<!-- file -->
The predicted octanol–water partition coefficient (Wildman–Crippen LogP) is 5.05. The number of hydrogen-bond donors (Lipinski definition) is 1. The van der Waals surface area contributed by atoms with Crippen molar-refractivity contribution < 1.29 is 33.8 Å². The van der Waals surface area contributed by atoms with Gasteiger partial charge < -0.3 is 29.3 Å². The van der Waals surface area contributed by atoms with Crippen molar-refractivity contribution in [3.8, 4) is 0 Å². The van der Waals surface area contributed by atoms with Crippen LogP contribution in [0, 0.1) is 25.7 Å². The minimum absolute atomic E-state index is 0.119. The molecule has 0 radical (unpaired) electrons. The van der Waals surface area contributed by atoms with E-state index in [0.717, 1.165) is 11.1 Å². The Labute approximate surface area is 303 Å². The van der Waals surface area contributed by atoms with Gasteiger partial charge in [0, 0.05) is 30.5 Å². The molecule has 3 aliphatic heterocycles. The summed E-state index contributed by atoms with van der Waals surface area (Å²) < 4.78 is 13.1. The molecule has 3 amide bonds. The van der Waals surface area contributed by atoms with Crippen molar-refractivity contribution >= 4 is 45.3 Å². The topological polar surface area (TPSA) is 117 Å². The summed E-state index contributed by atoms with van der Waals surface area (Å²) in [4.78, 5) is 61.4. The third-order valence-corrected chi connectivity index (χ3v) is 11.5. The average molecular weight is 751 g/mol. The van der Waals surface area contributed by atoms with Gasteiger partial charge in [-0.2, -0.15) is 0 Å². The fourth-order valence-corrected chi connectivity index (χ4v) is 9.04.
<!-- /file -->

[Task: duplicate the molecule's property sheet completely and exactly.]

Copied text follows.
The predicted octanol–water partition coefficient (Wildman–Crippen LogP) is 5.05. The number of hydrogen-bond donors (Lipinski definition) is 1. The van der Waals surface area contributed by atoms with Crippen molar-refractivity contribution < 1.29 is 33.8 Å². The van der Waals surface area contributed by atoms with Gasteiger partial charge < -0.3 is 29.3 Å². The van der Waals surface area contributed by atoms with Crippen molar-refractivity contribution in [3.8, 4) is 0 Å². The van der Waals surface area contributed by atoms with Crippen LogP contribution in [0, 0.1) is 25.7 Å². The minimum absolute atomic E-state index is 0.119. The molecule has 0 radical (unpaired) electrons. The van der Waals surface area contributed by atoms with E-state index in [0.717, 1.165) is 11.1 Å². The Labute approximate surface area is 303 Å². The van der Waals surface area contributed by atoms with Gasteiger partial charge in [0, 0.05) is 30.5 Å². The molecule has 3 aliphatic heterocycles. The summed E-state index contributed by atoms with van der Waals surface area (Å²) < 4.78 is 13.1. The molecule has 3 amide bonds. The van der Waals surface area contributed by atoms with Crippen molar-refractivity contribution >= 4 is 45.3 Å². The topological polar surface area (TPSA) is 117 Å². The summed E-state index contributed by atoms with van der Waals surface area (Å²) in [4.78, 5) is 61.4. The third-order valence-corrected chi connectivity index (χ3v) is 11.5. The average molecular weight is 751 g/mol. The van der Waals surface area contributed by atoms with Gasteiger partial charge in [-0.2, -0.15) is 0 Å². The fourth-order valence-corrected chi connectivity index (χ4v) is 9.04.